The Elements: A Visual Exploration of Every Known Atom in the Universe - Theodore Gray

Somewhere in my geekish childhood, I thought it was necessary to learn the periodic table of elements. So I copied them out of a book and memorized every one. I don’t remember why I needed to know it and I remember the table only vaguely. Now if I want to renew my interest, there is a beautiful and comprehensive book called Elements: A Visual Exploration of Every Known Atom in the Universe (Black Dog & Leventhal, $29.95) by Theodore Gray. While you can’t exactly see hydrogen and helium, except in the huge, colorful photographs here by Nick Mann, you can observe those elements that are in rock formation. What’s more, you can see how they are used. That putter Dad got for his birthday may be made of beryllium.

Elements: A Visual Exploration of Every Known Atom in the Universe, Book 1 of 3 By Theodore Gray, Nick Mann (By (photographer)) Cover Image
By Theodore Gray, Nick Mann (By (photographer))
$29.99
ISBN: 9781579128142
Availability: Not On Our Shelves—Ships in 1-5 Days
Published: Black Dog & Leventhal - October 1st, 2009

Elements: A Visual Exploration of Every Known Atom in the Universe By Theodore Gray, Nick Mann (By (photographer)) Cover Image
By Theodore Gray, Nick Mann (By (photographer))
$19.99
ISBN: 9781579128951
Availability: Not On Our Shelves—Ships in 1-5 Days
Published: Black Dog & Leventhal - April 3rd, 2012

The Age of Wonder: How the Romantic Generation Discovered the Beauty and Terror of Science - Richard Holmes

The Romantic period wasn’t only for literature—it caught up scientists and explorers as well (many of whom were also writers). Together, the groundbreaking work of men like Mungo Park, Joseph Banks, Humphrey Davy, and the sibling astronomers, William and Caroline Herschel, made the late 18th and early 19th century “the second scientific revolution.” In his Age Of Wonder (Pantheon, $40), Richard Holmes, biographer of Coleridge and Shelley, brings this era vividly to life. Encompassing global exploration, botany, geography, geology, chemistry, and astronomy, it led to inventions like the hot air balloon, the dynamo, the miners’ safety lamp, and the smallpox vaccine. Scores of comets and meteors were tracked, and Uranus was discovered. Holmes clearly explains the relevant scientific principles, but it is his details of the actual experience of carrying out forays into the unknown that sets this history apart. He describes, for instance, just how cold and dark a winter night was when spent in a top-heavy telescope tower, buffeted by the wind. Or what Humphrey Davy hallucinated when he overdosed himself in a laughing gas experiment.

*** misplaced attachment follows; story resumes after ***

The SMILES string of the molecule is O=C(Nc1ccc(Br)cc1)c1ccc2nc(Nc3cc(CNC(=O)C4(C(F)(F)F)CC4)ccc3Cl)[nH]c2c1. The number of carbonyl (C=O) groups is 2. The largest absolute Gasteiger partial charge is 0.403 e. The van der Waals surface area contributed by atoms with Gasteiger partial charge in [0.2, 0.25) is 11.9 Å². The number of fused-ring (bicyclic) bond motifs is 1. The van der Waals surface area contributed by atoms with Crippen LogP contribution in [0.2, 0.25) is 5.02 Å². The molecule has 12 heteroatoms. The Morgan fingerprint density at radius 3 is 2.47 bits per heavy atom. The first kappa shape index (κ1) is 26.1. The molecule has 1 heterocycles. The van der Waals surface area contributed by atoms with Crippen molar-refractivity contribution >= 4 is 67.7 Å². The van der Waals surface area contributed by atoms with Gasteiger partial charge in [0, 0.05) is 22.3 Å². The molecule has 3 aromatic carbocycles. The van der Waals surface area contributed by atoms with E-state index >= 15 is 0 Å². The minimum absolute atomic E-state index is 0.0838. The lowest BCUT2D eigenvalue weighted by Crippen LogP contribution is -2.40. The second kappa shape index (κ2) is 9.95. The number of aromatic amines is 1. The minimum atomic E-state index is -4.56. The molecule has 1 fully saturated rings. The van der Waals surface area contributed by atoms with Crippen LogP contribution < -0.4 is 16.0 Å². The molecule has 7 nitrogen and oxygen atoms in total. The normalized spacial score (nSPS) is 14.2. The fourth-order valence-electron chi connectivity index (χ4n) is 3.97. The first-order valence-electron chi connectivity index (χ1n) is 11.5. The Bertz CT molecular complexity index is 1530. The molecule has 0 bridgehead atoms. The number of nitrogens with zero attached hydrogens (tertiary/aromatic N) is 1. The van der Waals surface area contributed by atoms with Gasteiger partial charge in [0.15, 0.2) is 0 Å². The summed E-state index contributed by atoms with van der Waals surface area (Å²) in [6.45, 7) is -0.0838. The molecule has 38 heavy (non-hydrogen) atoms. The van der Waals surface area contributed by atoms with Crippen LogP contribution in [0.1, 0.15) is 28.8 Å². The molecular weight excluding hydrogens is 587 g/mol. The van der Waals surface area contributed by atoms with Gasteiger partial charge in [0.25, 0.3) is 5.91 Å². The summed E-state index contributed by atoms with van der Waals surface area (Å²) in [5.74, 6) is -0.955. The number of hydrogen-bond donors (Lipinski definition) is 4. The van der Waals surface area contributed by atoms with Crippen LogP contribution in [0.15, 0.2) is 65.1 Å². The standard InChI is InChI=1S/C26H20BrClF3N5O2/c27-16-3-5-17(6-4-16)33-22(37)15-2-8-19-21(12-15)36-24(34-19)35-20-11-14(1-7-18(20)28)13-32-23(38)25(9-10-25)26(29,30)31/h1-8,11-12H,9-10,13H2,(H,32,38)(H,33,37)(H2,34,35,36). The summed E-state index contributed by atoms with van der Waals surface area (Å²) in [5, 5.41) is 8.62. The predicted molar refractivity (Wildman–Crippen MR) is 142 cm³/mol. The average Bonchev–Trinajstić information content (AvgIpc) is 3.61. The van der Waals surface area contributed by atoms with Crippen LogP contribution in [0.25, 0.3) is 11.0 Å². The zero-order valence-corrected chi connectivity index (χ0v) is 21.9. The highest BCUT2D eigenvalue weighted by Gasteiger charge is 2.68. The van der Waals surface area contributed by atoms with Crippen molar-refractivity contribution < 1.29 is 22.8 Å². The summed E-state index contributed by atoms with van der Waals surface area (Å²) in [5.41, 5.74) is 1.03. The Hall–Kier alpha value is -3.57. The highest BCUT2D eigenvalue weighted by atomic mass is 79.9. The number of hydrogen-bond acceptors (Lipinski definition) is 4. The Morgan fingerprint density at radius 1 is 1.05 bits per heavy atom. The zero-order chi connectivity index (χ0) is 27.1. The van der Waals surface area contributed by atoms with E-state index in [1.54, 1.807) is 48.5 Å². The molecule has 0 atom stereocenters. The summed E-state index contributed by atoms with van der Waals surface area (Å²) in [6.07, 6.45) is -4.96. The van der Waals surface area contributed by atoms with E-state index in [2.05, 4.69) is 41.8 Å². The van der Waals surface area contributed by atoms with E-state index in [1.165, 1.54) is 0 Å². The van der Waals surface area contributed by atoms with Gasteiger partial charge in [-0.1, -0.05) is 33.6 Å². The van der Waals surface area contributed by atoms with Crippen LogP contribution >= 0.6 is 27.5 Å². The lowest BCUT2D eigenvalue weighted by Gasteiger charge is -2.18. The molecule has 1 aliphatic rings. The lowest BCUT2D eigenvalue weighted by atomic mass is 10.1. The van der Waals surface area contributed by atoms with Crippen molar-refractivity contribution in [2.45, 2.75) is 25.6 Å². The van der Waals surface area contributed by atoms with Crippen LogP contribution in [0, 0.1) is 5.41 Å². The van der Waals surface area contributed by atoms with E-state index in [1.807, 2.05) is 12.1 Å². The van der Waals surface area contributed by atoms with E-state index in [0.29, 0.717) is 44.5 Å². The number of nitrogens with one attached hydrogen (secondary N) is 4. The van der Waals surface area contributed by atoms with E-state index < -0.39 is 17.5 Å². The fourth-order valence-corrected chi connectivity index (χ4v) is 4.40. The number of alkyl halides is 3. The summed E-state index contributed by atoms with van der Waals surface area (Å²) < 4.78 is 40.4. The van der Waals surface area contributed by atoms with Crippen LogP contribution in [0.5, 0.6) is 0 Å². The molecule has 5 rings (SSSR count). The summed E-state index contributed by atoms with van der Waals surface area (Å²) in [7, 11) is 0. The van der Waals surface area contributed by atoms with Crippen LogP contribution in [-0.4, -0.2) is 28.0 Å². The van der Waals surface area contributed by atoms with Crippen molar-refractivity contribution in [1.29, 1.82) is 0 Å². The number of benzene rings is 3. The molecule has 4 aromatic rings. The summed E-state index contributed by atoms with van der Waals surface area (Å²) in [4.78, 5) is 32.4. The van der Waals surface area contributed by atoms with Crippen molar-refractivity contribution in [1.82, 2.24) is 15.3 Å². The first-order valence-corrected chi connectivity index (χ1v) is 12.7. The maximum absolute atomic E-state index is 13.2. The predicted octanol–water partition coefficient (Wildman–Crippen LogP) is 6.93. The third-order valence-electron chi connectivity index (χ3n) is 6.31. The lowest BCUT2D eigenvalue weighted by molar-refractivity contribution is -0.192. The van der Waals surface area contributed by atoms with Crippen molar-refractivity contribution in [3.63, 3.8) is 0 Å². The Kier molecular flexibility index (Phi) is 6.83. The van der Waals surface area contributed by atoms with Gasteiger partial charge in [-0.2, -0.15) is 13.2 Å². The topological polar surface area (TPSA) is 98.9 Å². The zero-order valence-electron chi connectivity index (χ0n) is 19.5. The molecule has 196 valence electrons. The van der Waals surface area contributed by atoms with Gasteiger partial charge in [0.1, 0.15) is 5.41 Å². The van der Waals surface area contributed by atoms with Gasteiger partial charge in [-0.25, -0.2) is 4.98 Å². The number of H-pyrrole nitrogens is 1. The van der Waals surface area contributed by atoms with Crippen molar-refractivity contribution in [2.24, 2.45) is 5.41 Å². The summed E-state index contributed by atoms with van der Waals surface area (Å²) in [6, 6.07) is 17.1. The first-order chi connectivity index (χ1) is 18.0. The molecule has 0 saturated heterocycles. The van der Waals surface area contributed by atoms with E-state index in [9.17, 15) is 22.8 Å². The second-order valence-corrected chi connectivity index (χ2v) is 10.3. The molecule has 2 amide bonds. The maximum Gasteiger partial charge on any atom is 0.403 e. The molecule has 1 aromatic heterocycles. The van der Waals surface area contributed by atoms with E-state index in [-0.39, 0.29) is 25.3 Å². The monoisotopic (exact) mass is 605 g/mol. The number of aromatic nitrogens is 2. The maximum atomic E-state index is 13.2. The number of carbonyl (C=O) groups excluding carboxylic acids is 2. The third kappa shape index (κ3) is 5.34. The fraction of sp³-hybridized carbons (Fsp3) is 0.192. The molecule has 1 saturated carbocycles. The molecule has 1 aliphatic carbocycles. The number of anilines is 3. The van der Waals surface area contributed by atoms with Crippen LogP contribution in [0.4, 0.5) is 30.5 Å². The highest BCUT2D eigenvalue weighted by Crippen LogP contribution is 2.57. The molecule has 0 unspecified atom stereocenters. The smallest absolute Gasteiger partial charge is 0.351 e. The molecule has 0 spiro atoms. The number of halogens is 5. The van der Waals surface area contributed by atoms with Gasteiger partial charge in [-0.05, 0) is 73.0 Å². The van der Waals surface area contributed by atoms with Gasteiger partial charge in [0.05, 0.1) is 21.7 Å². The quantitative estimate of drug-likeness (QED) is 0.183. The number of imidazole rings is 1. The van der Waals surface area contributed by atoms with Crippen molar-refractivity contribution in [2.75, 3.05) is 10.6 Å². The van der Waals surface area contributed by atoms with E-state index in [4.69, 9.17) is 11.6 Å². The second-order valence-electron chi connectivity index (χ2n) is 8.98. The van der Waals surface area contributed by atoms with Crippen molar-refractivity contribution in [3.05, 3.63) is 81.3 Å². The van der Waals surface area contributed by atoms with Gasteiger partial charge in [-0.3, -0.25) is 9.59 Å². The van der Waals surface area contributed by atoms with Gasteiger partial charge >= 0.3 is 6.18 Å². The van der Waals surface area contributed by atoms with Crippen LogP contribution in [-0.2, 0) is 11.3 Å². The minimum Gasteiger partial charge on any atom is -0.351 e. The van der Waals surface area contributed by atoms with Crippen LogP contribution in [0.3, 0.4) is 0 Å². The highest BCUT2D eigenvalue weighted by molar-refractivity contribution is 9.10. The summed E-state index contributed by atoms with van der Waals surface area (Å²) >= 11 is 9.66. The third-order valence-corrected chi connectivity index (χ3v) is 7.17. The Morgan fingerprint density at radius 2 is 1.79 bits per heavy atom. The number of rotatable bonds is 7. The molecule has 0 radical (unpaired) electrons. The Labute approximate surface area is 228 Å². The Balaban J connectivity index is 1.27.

Combining adventure, exploration, and biography, the multi-award-winning Age Of Wonder (Pantheon, $17.95) satisfies the needs for excitement, suspense, and plain-old good story-telling. Richard Holmes opens the treasure trove of knowledge and ambition that was Britain in the late 18th and early 19th centuries, taking to the open seas with Captain Cook, experiencing the sensuous exotica of Tahiti with Joseph Banks and his crew, and surveying the night sky over England with William and Caroline Herschel. Then there’s Humphrey Davy and his experiments with laughing gas, unpredictable hot-air balloon flights, Mary Shelley’s examination of humanity’s Promethean aspirations, and the growth of the Royal Society. Holmes has a quick wit and an eye for the telling quirk, making his narrative as entertaining as it is informative.

The Age of Wonder: The Romantic Generation and the Discovery of the Beauty and Terror of Science By Richard Holmes Cover Image
$26.00
ISBN: 9781400031870
Availability: Special Order—Subject to Availability
Published: Vintage - March 2nd, 2010

The Greatest Show on Earth: The Evidence for Evolution - Richard Dawkins

Rarely have man and mission been more suited than Richard Dawkins and evangelizing for evolution.  The explanatory germ of the Darwinian idea is so simple and powerful it demands to be shouted from the rooftops.  Yet its ramifications are so extensive, intricate, and sometimes paradoxical, that a kind of rigorous but joyful empiricism is called for to suss them out. Dawkins is the master scientific explicator of our time, but he is worried.  The Greatest Show On Earth (Free Press, $30) is a fusillade of illustration, argument, and rebuttal directed against “the history deniers,” that sizable faction of our polity dumb to the majesty and sheer, comprehensive veracity of the story of life.  Dawkins’s tremendous fluency of analogy convinces and informs us of the evidence for evolution, rather than merely popularizing it. In this respect, he is a worthy heir of Darwin himself.

The Greatest Show on Earth: The Evidence for Evolution By Richard Dawkins Cover Image
$21.00
ISBN: 9781416594796
Availability: Not On Our Shelves—Ships in 1-5 Days
Published: Free Press - August 24th, 2010

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